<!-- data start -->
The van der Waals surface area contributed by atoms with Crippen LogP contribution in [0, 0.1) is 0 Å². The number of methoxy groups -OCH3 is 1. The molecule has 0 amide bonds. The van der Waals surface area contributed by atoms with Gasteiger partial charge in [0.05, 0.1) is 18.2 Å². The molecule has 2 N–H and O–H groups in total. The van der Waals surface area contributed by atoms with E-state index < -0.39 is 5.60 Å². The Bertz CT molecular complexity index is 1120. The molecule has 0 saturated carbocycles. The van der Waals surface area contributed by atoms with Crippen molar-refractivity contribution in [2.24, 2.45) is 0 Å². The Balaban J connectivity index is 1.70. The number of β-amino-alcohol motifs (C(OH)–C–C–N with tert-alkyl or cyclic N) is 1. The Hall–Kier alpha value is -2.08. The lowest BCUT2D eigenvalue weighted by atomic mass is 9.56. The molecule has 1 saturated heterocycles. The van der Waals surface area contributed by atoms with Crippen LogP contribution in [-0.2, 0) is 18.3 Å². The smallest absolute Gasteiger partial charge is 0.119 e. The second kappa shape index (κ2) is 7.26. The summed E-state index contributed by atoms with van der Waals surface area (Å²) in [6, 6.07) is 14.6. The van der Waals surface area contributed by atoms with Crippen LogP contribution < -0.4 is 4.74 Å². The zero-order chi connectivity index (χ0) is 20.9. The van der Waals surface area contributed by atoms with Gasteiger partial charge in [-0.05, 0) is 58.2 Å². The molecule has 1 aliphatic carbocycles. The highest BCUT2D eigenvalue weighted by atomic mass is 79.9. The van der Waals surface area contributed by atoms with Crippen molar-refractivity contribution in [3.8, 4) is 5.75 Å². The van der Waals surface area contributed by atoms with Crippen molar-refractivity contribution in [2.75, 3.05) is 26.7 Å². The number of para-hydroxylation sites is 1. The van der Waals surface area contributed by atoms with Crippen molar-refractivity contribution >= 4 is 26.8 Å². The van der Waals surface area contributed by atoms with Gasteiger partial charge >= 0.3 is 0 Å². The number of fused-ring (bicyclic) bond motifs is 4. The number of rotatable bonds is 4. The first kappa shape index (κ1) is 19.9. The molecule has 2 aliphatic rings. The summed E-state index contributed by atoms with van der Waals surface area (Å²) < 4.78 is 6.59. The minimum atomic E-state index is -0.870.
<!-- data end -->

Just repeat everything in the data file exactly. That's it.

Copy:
The van der Waals surface area contributed by atoms with Crippen LogP contribution in [0, 0.1) is 0 Å². The number of methoxy groups -OCH3 is 1. The molecule has 0 amide bonds. The van der Waals surface area contributed by atoms with Gasteiger partial charge in [0.05, 0.1) is 18.2 Å². The molecule has 2 N–H and O–H groups in total. The van der Waals surface area contributed by atoms with E-state index < -0.39 is 5.60 Å². The Bertz CT molecular complexity index is 1120. The molecule has 0 saturated carbocycles. The van der Waals surface area contributed by atoms with Crippen molar-refractivity contribution in [2.24, 2.45) is 0 Å². The Balaban J connectivity index is 1.70. The number of β-amino-alcohol motifs (C(OH)–C–C–N with tert-alkyl or cyclic N) is 1. The Hall–Kier alpha value is -2.08. The lowest BCUT2D eigenvalue weighted by atomic mass is 9.56. The molecule has 1 saturated heterocycles. The van der Waals surface area contributed by atoms with Crippen LogP contribution in [-0.2, 0) is 18.3 Å². The smallest absolute Gasteiger partial charge is 0.119 e. The second kappa shape index (κ2) is 7.26. The summed E-state index contributed by atoms with van der Waals surface area (Å²) in [6, 6.07) is 14.6. The van der Waals surface area contributed by atoms with Crippen LogP contribution < -0.4 is 4.74 Å². The zero-order chi connectivity index (χ0) is 20.9. The van der Waals surface area contributed by atoms with Gasteiger partial charge in [-0.05, 0) is 58.2 Å². The molecule has 1 aliphatic carbocycles. The highest BCUT2D eigenvalue weighted by atomic mass is 79.9. The van der Waals surface area contributed by atoms with Crippen molar-refractivity contribution in [3.8, 4) is 5.75 Å². The van der Waals surface area contributed by atoms with Crippen molar-refractivity contribution in [2.75, 3.05) is 26.7 Å². The number of para-hydroxylation sites is 1. The van der Waals surface area contributed by atoms with Crippen molar-refractivity contribution >= 4 is 26.8 Å². The van der Waals surface area contributed by atoms with Gasteiger partial charge >= 0.3 is 0 Å². The number of fused-ring (bicyclic) bond motifs is 4. The number of rotatable bonds is 4. The first kappa shape index (κ1) is 19.9. The molecule has 2 aliphatic rings. The summed E-state index contributed by atoms with van der Waals surface area (Å²) < 4.78 is 6.59. The minimum atomic E-state index is -0.870.